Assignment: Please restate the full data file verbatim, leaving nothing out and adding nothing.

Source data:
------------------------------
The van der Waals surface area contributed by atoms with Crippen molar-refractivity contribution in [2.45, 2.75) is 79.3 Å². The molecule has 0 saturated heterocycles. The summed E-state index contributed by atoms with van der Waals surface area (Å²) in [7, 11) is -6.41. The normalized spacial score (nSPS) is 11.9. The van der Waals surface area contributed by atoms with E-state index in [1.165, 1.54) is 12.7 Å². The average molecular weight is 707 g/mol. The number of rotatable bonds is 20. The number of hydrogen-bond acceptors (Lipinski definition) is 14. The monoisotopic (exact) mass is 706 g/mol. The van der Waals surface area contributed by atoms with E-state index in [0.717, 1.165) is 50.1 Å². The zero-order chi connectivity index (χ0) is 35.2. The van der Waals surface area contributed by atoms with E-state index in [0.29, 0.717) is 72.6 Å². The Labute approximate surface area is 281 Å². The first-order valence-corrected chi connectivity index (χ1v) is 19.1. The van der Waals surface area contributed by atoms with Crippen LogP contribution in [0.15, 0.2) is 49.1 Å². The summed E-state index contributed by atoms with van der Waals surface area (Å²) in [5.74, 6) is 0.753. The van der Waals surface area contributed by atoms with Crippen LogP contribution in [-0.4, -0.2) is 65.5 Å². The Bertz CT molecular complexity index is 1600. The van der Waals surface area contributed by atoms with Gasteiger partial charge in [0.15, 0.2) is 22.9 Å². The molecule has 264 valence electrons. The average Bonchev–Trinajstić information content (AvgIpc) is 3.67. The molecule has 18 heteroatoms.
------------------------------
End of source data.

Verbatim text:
The van der Waals surface area contributed by atoms with Crippen molar-refractivity contribution in [2.45, 2.75) is 79.3 Å². The molecule has 0 saturated heterocycles. The summed E-state index contributed by atoms with van der Waals surface area (Å²) in [7, 11) is -6.41. The normalized spacial score (nSPS) is 11.9. The van der Waals surface area contributed by atoms with E-state index in [1.165, 1.54) is 12.7 Å². The average molecular weight is 707 g/mol. The number of rotatable bonds is 20. The number of hydrogen-bond acceptors (Lipinski definition) is 14. The monoisotopic (exact) mass is 706 g/mol. The van der Waals surface area contributed by atoms with E-state index in [0.717, 1.165) is 50.1 Å². The zero-order chi connectivity index (χ0) is 35.2. The van der Waals surface area contributed by atoms with E-state index in [0.29, 0.717) is 72.6 Å². The Labute approximate surface area is 281 Å². The first-order valence-corrected chi connectivity index (χ1v) is 19.1. The van der Waals surface area contributed by atoms with Crippen LogP contribution in [0.15, 0.2) is 49.1 Å². The summed E-state index contributed by atoms with van der Waals surface area (Å²) in [5.74, 6) is 0.753. The van der Waals surface area contributed by atoms with Crippen LogP contribution in [-0.4, -0.2) is 65.5 Å². The Bertz CT molecular complexity index is 1600. The van der Waals surface area contributed by atoms with Gasteiger partial charge in [0.15, 0.2) is 22.9 Å². The molecule has 264 valence electrons. The average Bonchev–Trinajstić information content (AvgIpc) is 3.67. The molecule has 18 heteroatoms.